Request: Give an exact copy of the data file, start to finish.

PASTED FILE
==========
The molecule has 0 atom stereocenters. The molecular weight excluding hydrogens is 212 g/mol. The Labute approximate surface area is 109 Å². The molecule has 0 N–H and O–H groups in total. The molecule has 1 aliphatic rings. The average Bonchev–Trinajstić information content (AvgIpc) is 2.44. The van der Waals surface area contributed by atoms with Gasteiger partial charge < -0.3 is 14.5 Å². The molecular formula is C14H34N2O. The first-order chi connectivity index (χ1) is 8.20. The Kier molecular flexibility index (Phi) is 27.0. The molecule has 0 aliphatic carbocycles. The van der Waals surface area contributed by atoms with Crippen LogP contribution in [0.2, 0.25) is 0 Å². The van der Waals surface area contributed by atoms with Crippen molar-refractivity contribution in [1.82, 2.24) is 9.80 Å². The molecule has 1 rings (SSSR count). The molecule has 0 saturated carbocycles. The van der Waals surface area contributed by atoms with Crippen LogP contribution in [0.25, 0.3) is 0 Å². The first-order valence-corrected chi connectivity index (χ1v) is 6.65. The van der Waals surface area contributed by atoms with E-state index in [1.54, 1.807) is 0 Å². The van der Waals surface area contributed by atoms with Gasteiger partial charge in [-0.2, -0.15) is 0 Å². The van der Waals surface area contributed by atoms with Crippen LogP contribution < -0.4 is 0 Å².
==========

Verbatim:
The molecule has 0 atom stereocenters. The molecular weight excluding hydrogens is 212 g/mol. The Labute approximate surface area is 109 Å². The molecule has 0 N–H and O–H groups in total. The molecule has 1 aliphatic rings. The average Bonchev–Trinajstić information content (AvgIpc) is 2.44. The van der Waals surface area contributed by atoms with Gasteiger partial charge < -0.3 is 14.5 Å². The molecular formula is C14H34N2O. The first-order chi connectivity index (χ1) is 8.20. The Kier molecular flexibility index (Phi) is 27.0. The molecule has 0 aliphatic carbocycles. The van der Waals surface area contributed by atoms with Crippen LogP contribution in [0.2, 0.25) is 0 Å². The van der Waals surface area contributed by atoms with Crippen molar-refractivity contribution in [1.82, 2.24) is 9.80 Å². The molecule has 1 rings (SSSR count). The molecule has 0 saturated carbocycles. The van der Waals surface area contributed by atoms with Crippen LogP contribution in [0.25, 0.3) is 0 Å². The first-order valence-corrected chi connectivity index (χ1v) is 6.65. The van der Waals surface area contributed by atoms with E-state index in [1.54, 1.807) is 0 Å². The van der Waals surface area contributed by atoms with Gasteiger partial charge in [-0.2, -0.15) is 0 Å². The van der Waals surface area contributed by atoms with Crippen LogP contribution < -0.4 is 0 Å².